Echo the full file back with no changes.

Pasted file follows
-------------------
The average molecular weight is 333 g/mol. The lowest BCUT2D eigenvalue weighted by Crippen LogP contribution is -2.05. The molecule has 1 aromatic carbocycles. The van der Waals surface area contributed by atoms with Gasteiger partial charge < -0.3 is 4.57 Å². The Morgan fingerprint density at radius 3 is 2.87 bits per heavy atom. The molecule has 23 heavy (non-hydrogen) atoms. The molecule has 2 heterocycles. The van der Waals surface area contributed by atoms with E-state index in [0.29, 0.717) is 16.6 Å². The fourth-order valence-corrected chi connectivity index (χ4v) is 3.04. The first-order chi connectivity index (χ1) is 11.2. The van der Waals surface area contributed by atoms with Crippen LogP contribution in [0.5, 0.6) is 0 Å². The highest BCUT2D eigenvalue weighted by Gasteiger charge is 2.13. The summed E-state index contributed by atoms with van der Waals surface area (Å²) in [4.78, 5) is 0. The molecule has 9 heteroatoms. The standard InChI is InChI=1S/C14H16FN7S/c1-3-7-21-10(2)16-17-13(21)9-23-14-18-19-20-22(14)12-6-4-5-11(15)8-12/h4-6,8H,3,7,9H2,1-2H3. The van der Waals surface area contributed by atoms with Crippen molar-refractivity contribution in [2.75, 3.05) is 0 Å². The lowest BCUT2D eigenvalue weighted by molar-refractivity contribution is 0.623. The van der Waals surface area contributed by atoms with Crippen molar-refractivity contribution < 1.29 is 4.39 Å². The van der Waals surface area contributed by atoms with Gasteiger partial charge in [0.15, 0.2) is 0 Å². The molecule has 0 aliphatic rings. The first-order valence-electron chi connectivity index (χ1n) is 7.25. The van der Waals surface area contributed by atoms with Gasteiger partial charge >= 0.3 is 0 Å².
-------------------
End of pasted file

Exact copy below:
The average molecular weight is 333 g/mol. The lowest BCUT2D eigenvalue weighted by Crippen LogP contribution is -2.05. The molecule has 1 aromatic carbocycles. The van der Waals surface area contributed by atoms with Gasteiger partial charge < -0.3 is 4.57 Å². The Morgan fingerprint density at radius 3 is 2.87 bits per heavy atom. The molecule has 23 heavy (non-hydrogen) atoms. The molecule has 2 heterocycles. The van der Waals surface area contributed by atoms with E-state index in [0.29, 0.717) is 16.6 Å². The fourth-order valence-corrected chi connectivity index (χ4v) is 3.04. The first-order chi connectivity index (χ1) is 11.2. The van der Waals surface area contributed by atoms with Crippen LogP contribution in [0.5, 0.6) is 0 Å². The highest BCUT2D eigenvalue weighted by Gasteiger charge is 2.13. The summed E-state index contributed by atoms with van der Waals surface area (Å²) in [4.78, 5) is 0. The molecule has 9 heteroatoms. The standard InChI is InChI=1S/C14H16FN7S/c1-3-7-21-10(2)16-17-13(21)9-23-14-18-19-20-22(14)12-6-4-5-11(15)8-12/h4-6,8H,3,7,9H2,1-2H3. The van der Waals surface area contributed by atoms with Crippen molar-refractivity contribution in [2.75, 3.05) is 0 Å². The lowest BCUT2D eigenvalue weighted by molar-refractivity contribution is 0.623. The van der Waals surface area contributed by atoms with Crippen molar-refractivity contribution < 1.29 is 4.39 Å². The van der Waals surface area contributed by atoms with Gasteiger partial charge in [0.15, 0.2) is 0 Å². The molecule has 0 aliphatic rings. The first-order valence-electron chi connectivity index (χ1n) is 7.25. The van der Waals surface area contributed by atoms with Gasteiger partial charge >= 0.3 is 0 Å².